Last year, before the holidays, I was contacted about reviewing The Cake Mix Doctor Bakes Gluten-Free and I said yes. A copy was sent to me, arriving on Christmas Eve.
The author, Anne Byrn, is the mastermind behind The Cake Mix Doctor series. It all started when she was baking for her children and, being a busy mother, didn’t always have time to bake from scratch and she would use cake mixes. This would eventually cumulate into a cookbook idea that used cake mixes as the basis for recipes. For this new cake mix book, the focus is gluten-free and it is a timely release as gluten-free cake mixes are increasingly becoming better in quality and more available.
I don’t ordinarily use cake mixes – mixes have never been a big thing with my family – and nowadays I make everything from scratch, but I still recognize the importance and convenience of cake mixes. Using gluten-free cake mixes also helps eliminates a lot of the thinking and guess-work for people who are new to gluten-free baking and helping ease the transition until they are confident enough to work with a variety of flours and perhaps eventually make their own recipes with ease.
Although a cake mix cookbook, this are recipes for more than just cake. There are recipes for cookies, bars and brownies, and muffins as well – all using cake mix! There is even a recipe for fruit crumble. Included for all the recipes are quantities that the recipe yield, prep, baking, and cooling times as well as a space in the sidebar for recipe reminders for any observations the baker may have made, including variations (“special touches”) not mentioned in the cookbook. Throughout the book dairy-free options are also suggested.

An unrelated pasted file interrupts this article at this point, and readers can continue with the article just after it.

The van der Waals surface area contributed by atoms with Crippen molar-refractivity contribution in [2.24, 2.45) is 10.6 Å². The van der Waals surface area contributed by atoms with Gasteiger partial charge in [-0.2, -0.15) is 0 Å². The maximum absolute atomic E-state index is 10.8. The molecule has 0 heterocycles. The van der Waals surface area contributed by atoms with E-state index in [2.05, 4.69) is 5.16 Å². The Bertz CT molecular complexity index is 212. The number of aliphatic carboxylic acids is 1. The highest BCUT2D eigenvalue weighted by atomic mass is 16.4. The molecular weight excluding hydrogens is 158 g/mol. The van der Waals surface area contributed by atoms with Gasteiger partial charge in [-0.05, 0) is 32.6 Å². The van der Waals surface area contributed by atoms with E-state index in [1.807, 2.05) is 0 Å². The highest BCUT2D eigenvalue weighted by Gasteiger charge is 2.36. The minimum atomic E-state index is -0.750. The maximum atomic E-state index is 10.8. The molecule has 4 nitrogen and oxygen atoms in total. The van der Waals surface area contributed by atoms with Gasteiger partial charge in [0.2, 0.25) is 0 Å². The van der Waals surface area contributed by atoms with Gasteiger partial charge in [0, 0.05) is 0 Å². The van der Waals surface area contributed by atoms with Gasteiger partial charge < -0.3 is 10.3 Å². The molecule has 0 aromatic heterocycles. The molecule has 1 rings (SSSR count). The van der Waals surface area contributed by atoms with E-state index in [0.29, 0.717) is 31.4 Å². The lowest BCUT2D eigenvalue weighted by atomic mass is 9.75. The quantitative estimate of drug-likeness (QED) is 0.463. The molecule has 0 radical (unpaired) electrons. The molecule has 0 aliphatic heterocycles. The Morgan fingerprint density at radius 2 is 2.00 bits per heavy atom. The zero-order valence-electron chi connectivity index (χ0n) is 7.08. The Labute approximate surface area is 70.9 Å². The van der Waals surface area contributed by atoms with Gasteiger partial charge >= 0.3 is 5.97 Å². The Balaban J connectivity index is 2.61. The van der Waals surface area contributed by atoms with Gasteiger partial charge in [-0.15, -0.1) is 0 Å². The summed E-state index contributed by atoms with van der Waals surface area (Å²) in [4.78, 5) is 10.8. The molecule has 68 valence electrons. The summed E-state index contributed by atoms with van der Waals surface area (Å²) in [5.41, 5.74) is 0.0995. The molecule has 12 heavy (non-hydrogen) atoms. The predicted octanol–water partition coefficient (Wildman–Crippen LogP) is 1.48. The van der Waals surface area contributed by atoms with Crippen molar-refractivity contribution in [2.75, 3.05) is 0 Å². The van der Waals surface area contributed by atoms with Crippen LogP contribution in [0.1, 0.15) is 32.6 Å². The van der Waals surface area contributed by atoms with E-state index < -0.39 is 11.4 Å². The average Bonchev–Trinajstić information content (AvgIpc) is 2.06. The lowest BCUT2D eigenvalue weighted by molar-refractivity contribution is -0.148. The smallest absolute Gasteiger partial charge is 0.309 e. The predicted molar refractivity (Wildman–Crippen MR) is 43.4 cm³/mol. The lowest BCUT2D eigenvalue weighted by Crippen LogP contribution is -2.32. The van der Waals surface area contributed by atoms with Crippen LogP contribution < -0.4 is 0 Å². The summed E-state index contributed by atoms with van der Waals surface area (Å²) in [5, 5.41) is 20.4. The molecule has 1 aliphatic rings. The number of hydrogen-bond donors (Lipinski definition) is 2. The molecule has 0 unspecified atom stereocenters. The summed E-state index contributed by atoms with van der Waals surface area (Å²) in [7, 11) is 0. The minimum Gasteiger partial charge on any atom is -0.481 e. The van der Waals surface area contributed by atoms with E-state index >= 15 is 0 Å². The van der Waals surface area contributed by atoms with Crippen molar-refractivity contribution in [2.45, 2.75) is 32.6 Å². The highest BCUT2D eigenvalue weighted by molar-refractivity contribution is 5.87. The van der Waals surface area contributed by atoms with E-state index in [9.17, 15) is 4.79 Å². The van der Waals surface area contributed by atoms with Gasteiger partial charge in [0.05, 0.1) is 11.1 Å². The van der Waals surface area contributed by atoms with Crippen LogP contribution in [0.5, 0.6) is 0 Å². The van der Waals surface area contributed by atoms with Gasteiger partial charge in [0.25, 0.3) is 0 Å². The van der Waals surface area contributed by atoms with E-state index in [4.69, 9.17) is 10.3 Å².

It was only yesterday that I finally (!) got a hold of The Gluten-Free Almond Flour Cookbook from my library. I put it on hold ages ago and it only just came in. If the title sounds familiar, it’s probably because you’ve been to the author Elana Amsterdam’s blog, Elana’s Pantry. Would I recommend her cookbook? Definitely. The book is nothing short of beautiful colour photography and has ninety-nine recipes included, all made with almond flour and sweetened with agave nectar. The cookbook is also just the right size, too, for carrying around and resting on your kitchen counter for it to be by your side as you cook or bake out of it.
Because all her recipes are made with almond flour [edit: some recipes also use arrowroot powder], the recipes are very easy and simple – at a glance, that goes for even the more complicated ones. In my own experience with baking with almond flour, it is much simpler to use because you’re not having to deal with a mix of gluten-free grain flours as is often the case with gluten-free baking by and large. Baking with gluten-free flour mixes, which here I mean working with a variety of flours, i.e. one cup of this flour, one cup of that flour, not pre-mixed baking mixes, isn’t hard either but it can feel complicated to those new to gluten-free baking and are still learning to get their way around. Baking with almond flour alone will not give the same results as baking with wheat or other gluten flours, or even gluten-free flours, but many things often taste just as good, if not better, depending on what it is you’re making.
As Elana’s recipes are based on using almond flour, her recipes can be easily tweaked for the Specific Carbohydrate Diet – really, the only thing you could tweak is just substituting the agave nectar [edit: and yacon syrup, which she also uses] with honey instead. Chocolate is not one of things allowed on the SCD for what is a largely unknown reason, or at least never has been fully explained, but if you want to treat yourself, this is it. Or at least one of several. Sugar-free, dairy-free, grain-free, and, of course, gluten-free.